Choosing a duration for options trades can be tricky, but we have found that the 45 DTE range gives us a healthy blend of time to be right on the trade, an increase in extrinsic value decay, and getting a nice distance away from the stock price for our premium selling strategies. Anywhere between 30-60DTE is where we typically sell options, with 45 DTE being our sweet spot.
Theta is the rate of decay of an option’s extrinsic value given a one day passage of time, all else equal. This is an asset for premium sellers, and a liability for premium buyers.
Theta decay is the rate of decay of an option’s extrinsic value given a 1 day passage of time, all else equal.
For premium selling strategies, this is a positive number, as all options will lose their extrinsic value by expiration, and that is beneficial for a short premium trader that already collected the extrinsic value premium when entering the trade.
For premium buyers, this means they have a ticking clock working against them, as many OTM long premium strategies require options to move ITM (in the money) to replace the extrinsic value with intrinsic value by expiration.
The opposite is true for premium selling strategies - every day the stock doesn’t move towards our strike, extrinsic value creeps closer to $0.00.
Managing winners refers to closing trades at less than 100% max profit, as the more unrealized profit we see in premium selling strategies, the less we can make moving forward, which skews our risk:reward against us. We like to close trades at no more than 50% of our max profit to keep this in check.
With premium selling strategies, like selling an OTM put for example, the most we can make is the extrinsic value we sold the option for. That means we have a capped profit potential, and the more unrealized profit we see, the less of a reason we have to continue to hold the position.
In the previous example where we sold the $95 strike put for $2.00 with the stock at $100, the most we can make on the trade is $2.00 or $200 real dollars. If the option decreases in value to $0.50, we see an unrealized profit of $1.50 out of the total $2.00, and we can only make another $0.50. We still hold all the risk of the initial position, plus the unrealized gain of $1.50.
As you can see, the more unrealized profit we see with premium selling strategies, the less additional value we can make on the trade, but we still hold all the risk. This skews our risk:reward out of our favor, which is why we typically close premium selling trades around 50% of our max profit. This allows us to lock in the profit, and move our risk to a more opportunistic trade.
Managing risk is very important to premium sellers, and we typically have a plan in place prior to entering a trade so that we remove emotion from the equation. This usually means we plan to roll the trade if it goes against us, or we close it at a multiple of our credit received to put a soft cap on our risk.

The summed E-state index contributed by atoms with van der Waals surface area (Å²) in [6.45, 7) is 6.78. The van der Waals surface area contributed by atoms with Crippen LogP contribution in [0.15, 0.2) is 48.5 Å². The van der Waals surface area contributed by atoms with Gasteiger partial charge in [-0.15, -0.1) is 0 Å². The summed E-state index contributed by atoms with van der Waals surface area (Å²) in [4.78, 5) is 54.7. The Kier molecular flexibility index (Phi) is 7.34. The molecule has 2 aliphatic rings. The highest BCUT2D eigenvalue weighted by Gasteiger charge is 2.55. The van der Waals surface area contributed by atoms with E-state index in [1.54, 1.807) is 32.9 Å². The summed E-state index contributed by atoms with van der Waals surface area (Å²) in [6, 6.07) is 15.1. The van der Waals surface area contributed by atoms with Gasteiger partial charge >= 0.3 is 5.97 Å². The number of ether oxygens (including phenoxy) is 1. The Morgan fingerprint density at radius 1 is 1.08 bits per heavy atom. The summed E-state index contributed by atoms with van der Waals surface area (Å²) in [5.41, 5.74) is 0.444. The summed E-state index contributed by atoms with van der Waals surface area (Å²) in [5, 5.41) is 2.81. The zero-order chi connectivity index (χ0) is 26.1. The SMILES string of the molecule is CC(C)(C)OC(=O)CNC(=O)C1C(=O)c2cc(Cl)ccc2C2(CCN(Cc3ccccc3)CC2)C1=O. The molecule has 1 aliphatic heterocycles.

Risk management is one of the most important concepts in the premium selling world, because our profits are capped and our loss is sometimes undefined. We have to have a gameplan up front in terms of our loss threshold, and/or a plan to mitigate losses by rolling trades out in time.
We may decide to close a losing short premium trade if it reaches 2-3x our initial credit received, to ensure that our risk doesn’t get too large. If I collect $2.00 to sell a put, that may mean buying back the put if it reaches $6-8, resulting in a net loss of $4-6, which locks in the loss, but prevents it from getting larger.
Alternatively, we may decide to roll the put out in time to add more extrinsic value to the trade, add time to be right, and improve our probability of success from that point forward. If I sell a put for $2.00 and roll it out another month for another $1.00 in extrinsic value premium, my net credit is now $3.00 instead of $2.00.
This means I can now make more money if the strike expires OTM, but I reduce my max loss and cost basis as well with the extra $1.00 in extrinsic value premium.
Since options trading is working with imperfect information, we account for the high level of variance by keeping our risk small, and generating a large number of occurrences over time. The more occurrences we have, the closer we can expect to get to our expected probabilities and win-rate.
Anything that involves probabilistic outcomes includes a high level of variance in the short term. If you flip a coin 10 times, they might all land on heads. That doesn’t mean that the coin is rigged, it just means that there are not enough occurrences for the results to balance out more equally for landing on heads and tails.
This concept applies options trading as well, and really anything that involves probabilities. We keep our individual position risk under 5% of our account size to account for this high variance in the short term.
The lower the % of risk we have relative to our account size, the more variance we can withstand. The more we trade, and the more number of occurrences we generate, the closer we can expect our realized probabilities to line up with our expected probabilities and win-rate.
When combined, these options trading practices serve a variety of purposes including reducing emotion and volatility of Profit/Loss, boosting trade success rate, and identifying the best trading opportunities. Learn more about stock and options trading basics on tastytrade.com.
Options involve risk and are not suitable for all investors. Please read Characteristics and Risks of Standardized Options before deciding to invest in options.